• Antenatal suspicion of ischemic placental disease and coexistence of maternal and fetal placental disease: analysis of over 500 cases.

      Cooley, Sharon M; Reidy, Fiona R; Mooney, Eoghan E; McAuliffe, Fionnuala M; Fetal Medicine Center, National Maternity Hospital, Dublin, Ireland. (2011-12)
      To investigate the antenatal suspicion of placental disease and the coexistence of maternal and fetal placental ischemic disease.
    • The association of maternal and fetal glucose homeostasis with fetal adiposity and birthweight.

      Walsh, Jennifer M; Mahony, Rhona; Byrne, Jacinta; Foley, Michael; McAuliffe, Fionnuala M; Department of Obstetrics and Gynecology, School of Medicine and Medical Science, University College Dublin, Dublin, Ireland. jennifer.walsh@ucd.ie (European journal of obstetrics, gynecology, and reproductive biology, 2011-12)
      To examine the association between maternal and fetal glucose levels and fetal adiposity and infant birthweight.
    • The benefit of early treatment without rescreening in women with a history of gestational diabetes.

      Maher, Nicola; McAuliffe, Fionnuala; Foley, Michael; UCD Obstetrics & Gynaecology, School of Medicine and Medical Science, University College Dublin, National Maternity Hospital, Holles Street, Dublin 2, Ireland. mahernicola@hotmail.com (2013-02)
      In this center, women with a history of gestational diabetes (GDM) are treated without rescreening from early pregnancy in any subsequent pregnancies, commencing with a low glycemic diet and insulin if and when indicated. The objective of this study was to see if this practice reduced the incidence of macrosomia compared with the index pregnancy.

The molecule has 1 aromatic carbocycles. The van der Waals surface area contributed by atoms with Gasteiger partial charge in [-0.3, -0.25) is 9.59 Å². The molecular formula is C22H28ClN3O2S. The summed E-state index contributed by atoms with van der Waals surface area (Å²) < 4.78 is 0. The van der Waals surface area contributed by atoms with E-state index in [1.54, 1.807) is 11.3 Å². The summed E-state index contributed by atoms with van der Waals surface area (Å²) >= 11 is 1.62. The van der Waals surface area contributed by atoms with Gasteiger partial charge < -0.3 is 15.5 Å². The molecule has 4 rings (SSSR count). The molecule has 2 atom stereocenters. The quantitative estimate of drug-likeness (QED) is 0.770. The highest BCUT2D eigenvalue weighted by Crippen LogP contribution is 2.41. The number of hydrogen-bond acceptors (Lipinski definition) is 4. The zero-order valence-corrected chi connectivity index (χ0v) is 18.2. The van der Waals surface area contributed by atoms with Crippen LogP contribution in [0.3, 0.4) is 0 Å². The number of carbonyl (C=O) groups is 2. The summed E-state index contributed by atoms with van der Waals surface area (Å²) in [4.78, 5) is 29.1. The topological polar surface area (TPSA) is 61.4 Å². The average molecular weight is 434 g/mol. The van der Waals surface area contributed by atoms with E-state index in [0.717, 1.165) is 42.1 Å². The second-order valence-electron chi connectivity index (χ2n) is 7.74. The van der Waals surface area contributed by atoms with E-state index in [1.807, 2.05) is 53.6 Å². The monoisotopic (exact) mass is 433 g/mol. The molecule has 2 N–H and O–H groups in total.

• Clinical and ultrasound features of placental maturation in pre-gestational diabetic pregnancy.

      Higgins, Mary F; Russell, Noirin M; Mooney, Eoghan E; McAuliffe, Fionnuala M; UCD Obstetrics and Gynaecology, School of Medicine and Medical Science, University College Dublin, National Maternity Hospital, Ireland. (2012-10)
      Pre-gestational diabetes (PGDM) is a significant cause of neonatal morbidity and mortality. Delayed villous maturation (DVM) is a placental diagnosis with increased risk of perinatal mortality.
    • Increasing rates of operative vaginal delivery across two decades: accompanying outcomes and instrument preferences.

      Hehir, Mark P; Reidy, Fiona R; Wilkinson, Michael N; Mahony, Rhona; National Maternity Hospital, Holles St, Dublin, Ireland. Electronic address: markhehir23@gmail.com. (2013-11)
      To examine rates and outcomes of operative vaginal delivery over a 20-year study period and the changing preference for various instruments during this period.
    • Low glycaemic index diet in pregnancy to prevent macrosomia (ROLO study): randomised control trial.

      Walsh, Jennifer M; McGowan, Ciara A; Mahony, Rhona; Foley, Michael E; McAuliffe, Fionnuala M; UCD Obstetrics and Gynaecology, School of Medicine and Medical Science, University College Dublin, National Maternity Hospital, Dublin, Ireland. (2012-08)